New developments in alcohol marketing increase the urgency for restrictions on alcohol marketing. Use of the social media has expanded exponentially since 2012 and provided extensive opportunities for the dissemination of alcohol marketing materials.
Social media case studies of a selection of alcohol brands by RAND Europe in 2012 showed that these all had considerable online media presence featuring both marketer-generated and user generated content. In the analysis carried out by RAND Europe13 Facebook, YouTube and Twitter were the three social media sites most used by young people. RAND analysed five alcohol brands, which all maintained a Facebook page, YouTube channel and Twitter account.
Facebook features included profile pages for comments by marketers and users, and additional content such as competitions, videos, recipes or applications such as games, inviting users to engage with marketer content. Similarly, marketer-generated YouTube sites contained a variety of videos related to the product, including adverts, and in one case comedy videos.
Twitter accounts contained tweets by the marketer and others, relating to the product, but also tweets on a variety of other subjects including comedy, fashion and recipes. New Zealand research has shown the use of these SNS (Social Networking Sites) provides young people with the opportunity to create and share ‘intoxigenic social identities’ and digital spaces which further contribute to the normalisation of youth consumption of alcohol.14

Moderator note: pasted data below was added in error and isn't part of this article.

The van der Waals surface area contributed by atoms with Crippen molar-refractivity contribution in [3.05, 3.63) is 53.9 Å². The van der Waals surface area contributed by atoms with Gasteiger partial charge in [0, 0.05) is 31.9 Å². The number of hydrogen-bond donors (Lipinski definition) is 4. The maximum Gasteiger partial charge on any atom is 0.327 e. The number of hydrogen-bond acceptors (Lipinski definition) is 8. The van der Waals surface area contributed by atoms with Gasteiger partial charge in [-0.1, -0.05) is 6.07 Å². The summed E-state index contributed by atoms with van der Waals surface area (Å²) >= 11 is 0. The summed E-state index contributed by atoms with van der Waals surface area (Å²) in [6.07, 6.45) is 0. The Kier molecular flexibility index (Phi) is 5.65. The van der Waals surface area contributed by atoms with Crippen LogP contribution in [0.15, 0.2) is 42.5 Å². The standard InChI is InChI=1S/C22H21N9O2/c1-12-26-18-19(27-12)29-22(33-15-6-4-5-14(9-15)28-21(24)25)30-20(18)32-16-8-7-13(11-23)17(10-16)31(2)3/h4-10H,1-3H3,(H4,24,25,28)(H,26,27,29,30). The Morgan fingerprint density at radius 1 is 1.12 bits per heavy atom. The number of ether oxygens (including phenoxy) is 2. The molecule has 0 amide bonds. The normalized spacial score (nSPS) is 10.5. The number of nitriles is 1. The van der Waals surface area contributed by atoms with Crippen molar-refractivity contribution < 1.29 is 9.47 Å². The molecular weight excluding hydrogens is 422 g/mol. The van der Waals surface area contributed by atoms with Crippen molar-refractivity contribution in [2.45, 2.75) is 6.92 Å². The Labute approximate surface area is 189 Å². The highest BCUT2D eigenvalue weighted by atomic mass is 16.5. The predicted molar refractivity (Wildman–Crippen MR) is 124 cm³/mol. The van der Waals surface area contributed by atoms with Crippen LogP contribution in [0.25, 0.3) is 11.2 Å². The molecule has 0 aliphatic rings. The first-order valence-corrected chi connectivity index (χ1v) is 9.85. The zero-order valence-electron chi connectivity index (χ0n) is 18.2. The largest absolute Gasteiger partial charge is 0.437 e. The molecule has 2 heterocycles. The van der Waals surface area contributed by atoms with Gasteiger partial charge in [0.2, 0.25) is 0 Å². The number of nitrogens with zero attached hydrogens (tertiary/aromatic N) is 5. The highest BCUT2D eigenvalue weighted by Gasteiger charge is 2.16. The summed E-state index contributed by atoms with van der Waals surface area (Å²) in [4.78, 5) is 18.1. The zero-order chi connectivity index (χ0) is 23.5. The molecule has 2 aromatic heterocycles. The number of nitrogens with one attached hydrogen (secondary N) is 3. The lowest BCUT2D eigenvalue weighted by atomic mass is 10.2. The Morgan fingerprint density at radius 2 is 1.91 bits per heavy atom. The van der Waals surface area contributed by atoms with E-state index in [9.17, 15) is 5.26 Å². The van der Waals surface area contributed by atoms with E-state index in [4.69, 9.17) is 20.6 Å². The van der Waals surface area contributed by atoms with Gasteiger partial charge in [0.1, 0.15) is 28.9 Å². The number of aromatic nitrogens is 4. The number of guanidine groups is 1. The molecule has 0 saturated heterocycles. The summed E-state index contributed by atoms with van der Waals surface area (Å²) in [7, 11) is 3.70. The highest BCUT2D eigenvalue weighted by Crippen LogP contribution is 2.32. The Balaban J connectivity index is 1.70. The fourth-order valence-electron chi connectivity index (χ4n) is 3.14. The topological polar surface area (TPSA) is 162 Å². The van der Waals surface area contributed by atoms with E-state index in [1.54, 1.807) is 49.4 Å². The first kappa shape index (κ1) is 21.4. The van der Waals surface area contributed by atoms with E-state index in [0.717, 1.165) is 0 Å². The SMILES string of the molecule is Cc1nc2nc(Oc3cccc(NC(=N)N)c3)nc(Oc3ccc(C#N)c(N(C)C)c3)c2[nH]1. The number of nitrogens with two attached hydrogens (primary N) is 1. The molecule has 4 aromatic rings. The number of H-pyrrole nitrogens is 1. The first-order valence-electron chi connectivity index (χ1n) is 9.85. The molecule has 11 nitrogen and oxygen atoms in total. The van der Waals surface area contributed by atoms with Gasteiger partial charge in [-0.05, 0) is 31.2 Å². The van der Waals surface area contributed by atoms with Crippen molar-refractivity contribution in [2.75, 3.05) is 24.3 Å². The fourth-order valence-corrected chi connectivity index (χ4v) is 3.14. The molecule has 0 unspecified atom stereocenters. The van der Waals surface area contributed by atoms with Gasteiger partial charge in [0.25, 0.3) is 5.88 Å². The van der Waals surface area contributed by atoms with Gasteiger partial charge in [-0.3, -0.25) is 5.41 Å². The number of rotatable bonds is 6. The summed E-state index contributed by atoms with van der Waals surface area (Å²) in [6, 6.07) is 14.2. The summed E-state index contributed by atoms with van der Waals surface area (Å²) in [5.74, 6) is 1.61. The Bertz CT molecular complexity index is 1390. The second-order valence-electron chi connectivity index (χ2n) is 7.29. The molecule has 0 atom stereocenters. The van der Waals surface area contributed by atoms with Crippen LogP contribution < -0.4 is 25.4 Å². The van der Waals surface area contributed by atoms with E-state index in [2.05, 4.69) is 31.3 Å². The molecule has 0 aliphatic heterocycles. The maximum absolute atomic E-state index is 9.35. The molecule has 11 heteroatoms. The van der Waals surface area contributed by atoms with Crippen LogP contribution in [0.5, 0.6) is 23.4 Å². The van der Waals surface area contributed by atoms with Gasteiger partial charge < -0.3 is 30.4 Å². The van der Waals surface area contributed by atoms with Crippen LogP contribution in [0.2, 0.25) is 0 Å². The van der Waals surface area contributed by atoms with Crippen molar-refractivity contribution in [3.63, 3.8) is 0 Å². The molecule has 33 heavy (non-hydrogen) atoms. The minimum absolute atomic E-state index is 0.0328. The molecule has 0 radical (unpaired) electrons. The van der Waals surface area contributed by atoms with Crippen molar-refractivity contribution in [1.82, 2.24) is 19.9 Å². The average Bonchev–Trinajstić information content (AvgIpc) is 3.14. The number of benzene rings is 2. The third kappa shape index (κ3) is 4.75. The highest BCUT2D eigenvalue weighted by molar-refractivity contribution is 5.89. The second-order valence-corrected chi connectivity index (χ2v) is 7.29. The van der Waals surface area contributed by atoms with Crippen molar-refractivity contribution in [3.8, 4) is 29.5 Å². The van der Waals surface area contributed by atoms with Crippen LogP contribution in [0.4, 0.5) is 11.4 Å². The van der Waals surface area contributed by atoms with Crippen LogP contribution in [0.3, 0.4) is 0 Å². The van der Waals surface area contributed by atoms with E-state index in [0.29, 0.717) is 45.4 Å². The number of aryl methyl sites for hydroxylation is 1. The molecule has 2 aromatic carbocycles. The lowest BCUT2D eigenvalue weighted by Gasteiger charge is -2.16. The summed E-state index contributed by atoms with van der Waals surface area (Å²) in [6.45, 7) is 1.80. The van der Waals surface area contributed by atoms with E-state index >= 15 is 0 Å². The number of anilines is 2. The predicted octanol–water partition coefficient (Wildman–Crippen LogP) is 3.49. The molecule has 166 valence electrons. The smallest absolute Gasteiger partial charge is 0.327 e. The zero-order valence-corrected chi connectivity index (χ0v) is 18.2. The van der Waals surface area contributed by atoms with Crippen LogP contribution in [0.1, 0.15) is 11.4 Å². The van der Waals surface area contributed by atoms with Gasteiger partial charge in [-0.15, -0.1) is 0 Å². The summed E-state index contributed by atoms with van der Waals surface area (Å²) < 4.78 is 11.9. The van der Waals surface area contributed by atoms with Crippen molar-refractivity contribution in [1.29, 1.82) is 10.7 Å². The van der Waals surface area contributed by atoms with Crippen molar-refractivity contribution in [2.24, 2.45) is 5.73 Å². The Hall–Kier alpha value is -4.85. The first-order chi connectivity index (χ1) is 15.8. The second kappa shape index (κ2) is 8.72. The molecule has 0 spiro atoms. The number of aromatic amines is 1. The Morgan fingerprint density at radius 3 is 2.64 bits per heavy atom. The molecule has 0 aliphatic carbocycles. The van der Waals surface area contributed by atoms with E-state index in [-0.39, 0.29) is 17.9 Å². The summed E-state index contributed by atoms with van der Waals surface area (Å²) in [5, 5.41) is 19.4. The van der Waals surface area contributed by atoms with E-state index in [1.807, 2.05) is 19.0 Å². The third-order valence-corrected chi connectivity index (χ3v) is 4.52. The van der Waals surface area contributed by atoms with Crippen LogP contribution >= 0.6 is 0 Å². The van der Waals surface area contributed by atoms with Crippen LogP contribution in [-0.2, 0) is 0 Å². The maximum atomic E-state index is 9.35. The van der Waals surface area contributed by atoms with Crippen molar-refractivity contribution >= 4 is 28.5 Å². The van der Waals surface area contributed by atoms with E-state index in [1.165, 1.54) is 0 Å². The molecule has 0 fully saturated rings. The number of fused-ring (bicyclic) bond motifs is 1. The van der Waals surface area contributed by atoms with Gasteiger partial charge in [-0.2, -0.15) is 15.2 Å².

The response on sites such as Facebook has dramatically increased since 2012 and underage users can access alcohol material15 while this remains largely under the parental radar. In a new development transnational corporations such as Diageo and Heineken have commercial partnerships with Facebook which they describe as a ‘social university’. Heineken’s global head of digital media explains: "One of the criteria we have for agencies when they come up with a proposal is: 'why would I share this?' We aren't just developing campaigns for the people we send them to – we are developing them for the friends of those friends."16
In a letter to the FTC in 2011, the attorneys general (the leading law enforcement officers) of 24 US states and territories warned of ‘a “brave new world” of marketing that will expose millions of American youth to alcohol advertising messages on their cell phones and computers while at the same time taxing regulators’ capacity and understanding’. They urged the FTC not to rely solely on industry assurances of responsibility, but rather to gather the facts necessary for an independent assessment of what regulatory oversight is appropriate (cited in Jernigan & Rushman, 201415).
Drinking by young people
While the young are by no means the only New Zealanders exposed to health hazards due to drinking alcohol the confluence of their propensity to drink to intoxication, risk taking behaviour, increased risk of neurophysiological impacts and risk of developing dependence over time all suggest reasons for concern.
In New Zealand we have seen a marked increase in drinking by young people since the first introduction of brand advertising in the broadcast media in 1992. The reduction in the minimum purchase age in 2000 further stimulated increased consumption, particularly in the 16–17 year-old age group.17